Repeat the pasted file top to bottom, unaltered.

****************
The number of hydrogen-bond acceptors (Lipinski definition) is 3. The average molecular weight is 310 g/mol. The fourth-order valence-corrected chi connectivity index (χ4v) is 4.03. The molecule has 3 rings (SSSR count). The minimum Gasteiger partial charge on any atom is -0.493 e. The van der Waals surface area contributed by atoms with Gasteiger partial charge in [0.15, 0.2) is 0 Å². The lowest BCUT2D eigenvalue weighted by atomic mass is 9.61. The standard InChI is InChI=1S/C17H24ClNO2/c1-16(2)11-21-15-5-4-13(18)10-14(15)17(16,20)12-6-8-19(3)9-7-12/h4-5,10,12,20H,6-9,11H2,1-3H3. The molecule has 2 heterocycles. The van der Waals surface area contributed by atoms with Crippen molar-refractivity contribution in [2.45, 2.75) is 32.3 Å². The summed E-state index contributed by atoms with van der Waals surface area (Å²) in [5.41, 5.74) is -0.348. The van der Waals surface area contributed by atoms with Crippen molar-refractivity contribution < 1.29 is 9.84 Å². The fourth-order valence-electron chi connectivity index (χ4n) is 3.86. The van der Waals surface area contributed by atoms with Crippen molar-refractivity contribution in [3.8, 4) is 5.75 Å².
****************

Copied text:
The number of hydrogen-bond acceptors (Lipinski definition) is 3. The average molecular weight is 310 g/mol. The fourth-order valence-corrected chi connectivity index (χ4v) is 4.03. The molecule has 3 rings (SSSR count). The minimum Gasteiger partial charge on any atom is -0.493 e. The van der Waals surface area contributed by atoms with Gasteiger partial charge in [0.15, 0.2) is 0 Å². The lowest BCUT2D eigenvalue weighted by atomic mass is 9.61. The standard InChI is InChI=1S/C17H24ClNO2/c1-16(2)11-21-15-5-4-13(18)10-14(15)17(16,20)12-6-8-19(3)9-7-12/h4-5,10,12,20H,6-9,11H2,1-3H3. The molecule has 2 heterocycles. The van der Waals surface area contributed by atoms with Crippen molar-refractivity contribution in [2.45, 2.75) is 32.3 Å². The summed E-state index contributed by atoms with van der Waals surface area (Å²) in [5.41, 5.74) is -0.348. The van der Waals surface area contributed by atoms with Crippen molar-refractivity contribution < 1.29 is 9.84 Å². The fourth-order valence-electron chi connectivity index (χ4n) is 3.86. The van der Waals surface area contributed by atoms with Crippen molar-refractivity contribution in [3.8, 4) is 5.75 Å².